After the models amended the complaint twice to add the labor law claims and filed two related class actions, pre-certification research began to determine whether the standards set out in section 9 for dealing with class actions were respected (that is to say, if the representatives and lawyers can adequately represent the group, if the collective action mechanism is superior to individual actions, if the group is large, if the claims of the appointed representatives are typical of those of the proposed group, if the group mechanism is superior to the alternative (cases classified individually, each being dealt with on its own merits). Before Shanklin, the relatively few collective certifications granted concerned consumer-type class actions (for example, disputing equipment rental deductions or telephone charges, for broken promises in solicitation documents or server claims for tips). Many cases have therefore been filed in federal court under Fed.R.Civ.P. 23 to end this failure of state courts to confer class action status.
The Court mainly focused on three statutory features – typicality (ie, whether the remaining claims presented problems common to all models regarding the respective degree of pervasive agency control over models and their deduction from suspected illegal expenses); adequacy of representation (whether the company representing the models was able and able to prepare the case, a factor on which the defendant modeling agencies did not dispute), and superiority (if the use of the collective action device was far superior to that of hundreds of models to file individual actions).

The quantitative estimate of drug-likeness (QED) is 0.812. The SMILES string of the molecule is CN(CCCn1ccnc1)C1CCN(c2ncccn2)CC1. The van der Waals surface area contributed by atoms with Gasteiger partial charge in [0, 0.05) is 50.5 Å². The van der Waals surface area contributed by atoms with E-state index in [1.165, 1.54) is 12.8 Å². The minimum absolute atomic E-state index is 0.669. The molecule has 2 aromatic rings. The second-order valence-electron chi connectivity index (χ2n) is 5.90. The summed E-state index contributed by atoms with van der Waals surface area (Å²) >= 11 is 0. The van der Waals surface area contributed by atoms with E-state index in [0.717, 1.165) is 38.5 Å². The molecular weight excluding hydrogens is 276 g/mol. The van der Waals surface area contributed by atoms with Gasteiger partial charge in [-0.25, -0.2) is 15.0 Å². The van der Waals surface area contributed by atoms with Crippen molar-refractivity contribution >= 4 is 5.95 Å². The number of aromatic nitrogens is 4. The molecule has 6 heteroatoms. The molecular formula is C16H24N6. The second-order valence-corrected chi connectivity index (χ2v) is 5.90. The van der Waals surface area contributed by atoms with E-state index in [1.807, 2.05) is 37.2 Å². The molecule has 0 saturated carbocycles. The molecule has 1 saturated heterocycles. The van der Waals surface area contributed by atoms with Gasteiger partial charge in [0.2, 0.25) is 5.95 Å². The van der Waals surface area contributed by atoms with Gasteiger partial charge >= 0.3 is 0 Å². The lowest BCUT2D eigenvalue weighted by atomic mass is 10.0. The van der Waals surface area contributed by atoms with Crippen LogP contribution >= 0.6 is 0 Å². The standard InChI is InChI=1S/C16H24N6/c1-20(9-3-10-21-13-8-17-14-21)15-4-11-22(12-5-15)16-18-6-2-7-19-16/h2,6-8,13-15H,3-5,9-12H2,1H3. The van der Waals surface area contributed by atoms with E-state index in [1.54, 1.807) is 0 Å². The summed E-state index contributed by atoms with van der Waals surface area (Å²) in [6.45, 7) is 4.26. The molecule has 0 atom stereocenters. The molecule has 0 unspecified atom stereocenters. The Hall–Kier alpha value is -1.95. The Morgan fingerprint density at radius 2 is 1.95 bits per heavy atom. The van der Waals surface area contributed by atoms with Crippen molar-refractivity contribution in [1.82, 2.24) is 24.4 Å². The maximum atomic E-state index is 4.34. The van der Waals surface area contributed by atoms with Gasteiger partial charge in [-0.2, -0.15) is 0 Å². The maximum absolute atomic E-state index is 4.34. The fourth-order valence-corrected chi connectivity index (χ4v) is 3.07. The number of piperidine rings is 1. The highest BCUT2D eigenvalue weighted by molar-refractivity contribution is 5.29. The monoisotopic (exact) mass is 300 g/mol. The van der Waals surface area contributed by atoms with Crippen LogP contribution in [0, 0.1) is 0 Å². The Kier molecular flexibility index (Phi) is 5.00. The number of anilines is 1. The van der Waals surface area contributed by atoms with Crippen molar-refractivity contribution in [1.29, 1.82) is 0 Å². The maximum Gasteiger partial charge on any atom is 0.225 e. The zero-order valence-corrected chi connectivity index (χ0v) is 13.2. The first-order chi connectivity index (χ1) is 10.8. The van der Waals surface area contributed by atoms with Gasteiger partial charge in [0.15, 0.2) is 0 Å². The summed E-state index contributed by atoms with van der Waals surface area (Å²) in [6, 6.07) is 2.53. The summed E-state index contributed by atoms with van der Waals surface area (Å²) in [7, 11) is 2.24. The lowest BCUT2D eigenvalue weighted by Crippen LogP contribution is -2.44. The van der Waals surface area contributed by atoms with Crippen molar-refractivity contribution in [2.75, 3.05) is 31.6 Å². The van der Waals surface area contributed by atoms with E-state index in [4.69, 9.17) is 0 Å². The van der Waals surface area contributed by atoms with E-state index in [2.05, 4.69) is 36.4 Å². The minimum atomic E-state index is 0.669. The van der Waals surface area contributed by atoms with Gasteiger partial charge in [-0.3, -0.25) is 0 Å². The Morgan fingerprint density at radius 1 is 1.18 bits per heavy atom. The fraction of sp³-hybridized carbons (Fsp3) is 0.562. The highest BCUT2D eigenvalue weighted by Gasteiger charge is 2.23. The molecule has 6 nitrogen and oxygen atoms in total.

The agency’s defendants did not dispute the number requirement, and the defendant Next Management lost the argument that the class action scheme was not superior to the labor commissioner in charge of the lawsuits. The court ruled that since the facts regarding the breaches of contract (alleged unauthorized uses of photos of the models) were so individualized with respect to each model, the terms of the contract and in particular the damages, it could not award the group status with regard to these complaints.